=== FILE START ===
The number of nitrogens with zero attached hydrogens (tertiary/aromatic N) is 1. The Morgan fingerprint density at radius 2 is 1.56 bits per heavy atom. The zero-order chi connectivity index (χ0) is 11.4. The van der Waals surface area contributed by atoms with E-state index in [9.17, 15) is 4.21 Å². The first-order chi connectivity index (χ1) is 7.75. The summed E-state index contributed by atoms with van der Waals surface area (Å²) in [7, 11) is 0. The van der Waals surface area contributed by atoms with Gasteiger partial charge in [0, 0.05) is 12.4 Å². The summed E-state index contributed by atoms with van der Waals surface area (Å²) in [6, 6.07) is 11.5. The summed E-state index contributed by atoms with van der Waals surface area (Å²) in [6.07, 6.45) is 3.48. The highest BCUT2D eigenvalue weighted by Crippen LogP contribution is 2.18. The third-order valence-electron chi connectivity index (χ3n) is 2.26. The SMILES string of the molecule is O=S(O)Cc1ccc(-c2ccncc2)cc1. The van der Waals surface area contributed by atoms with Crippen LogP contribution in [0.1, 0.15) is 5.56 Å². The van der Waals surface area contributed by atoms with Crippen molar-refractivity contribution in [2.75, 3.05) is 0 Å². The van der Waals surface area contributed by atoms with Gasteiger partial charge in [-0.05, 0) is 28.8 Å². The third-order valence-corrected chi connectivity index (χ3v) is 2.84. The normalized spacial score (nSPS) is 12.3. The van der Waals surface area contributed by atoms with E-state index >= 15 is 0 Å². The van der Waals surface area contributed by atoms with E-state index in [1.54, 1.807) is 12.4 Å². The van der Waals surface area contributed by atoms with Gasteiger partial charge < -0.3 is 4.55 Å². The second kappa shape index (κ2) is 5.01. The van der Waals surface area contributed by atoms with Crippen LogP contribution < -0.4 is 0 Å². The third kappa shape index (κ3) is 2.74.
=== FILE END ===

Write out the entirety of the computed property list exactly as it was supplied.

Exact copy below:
The number of nitrogens with zero attached hydrogens (tertiary/aromatic N) is 1. The Morgan fingerprint density at radius 2 is 1.56 bits per heavy atom. The zero-order chi connectivity index (χ0) is 11.4. The van der Waals surface area contributed by atoms with E-state index in [9.17, 15) is 4.21 Å². The first-order chi connectivity index (χ1) is 7.75. The summed E-state index contributed by atoms with van der Waals surface area (Å²) in [7, 11) is 0. The van der Waals surface area contributed by atoms with Gasteiger partial charge in [0, 0.05) is 12.4 Å². The summed E-state index contributed by atoms with van der Waals surface area (Å²) in [6, 6.07) is 11.5. The summed E-state index contributed by atoms with van der Waals surface area (Å²) in [6.07, 6.45) is 3.48. The highest BCUT2D eigenvalue weighted by Crippen LogP contribution is 2.18. The third-order valence-electron chi connectivity index (χ3n) is 2.26. The SMILES string of the molecule is O=S(O)Cc1ccc(-c2ccncc2)cc1. The van der Waals surface area contributed by atoms with Crippen LogP contribution in [0.1, 0.15) is 5.56 Å². The van der Waals surface area contributed by atoms with Crippen molar-refractivity contribution in [2.75, 3.05) is 0 Å². The van der Waals surface area contributed by atoms with Gasteiger partial charge in [-0.05, 0) is 28.8 Å². The third-order valence-corrected chi connectivity index (χ3v) is 2.84. The normalized spacial score (nSPS) is 12.3. The van der Waals surface area contributed by atoms with E-state index >= 15 is 0 Å². The van der Waals surface area contributed by atoms with E-state index in [1.54, 1.807) is 12.4 Å². The van der Waals surface area contributed by atoms with Gasteiger partial charge < -0.3 is 4.55 Å². The second kappa shape index (κ2) is 5.01. The van der Waals surface area contributed by atoms with Crippen LogP contribution < -0.4 is 0 Å². The third kappa shape index (κ3) is 2.74.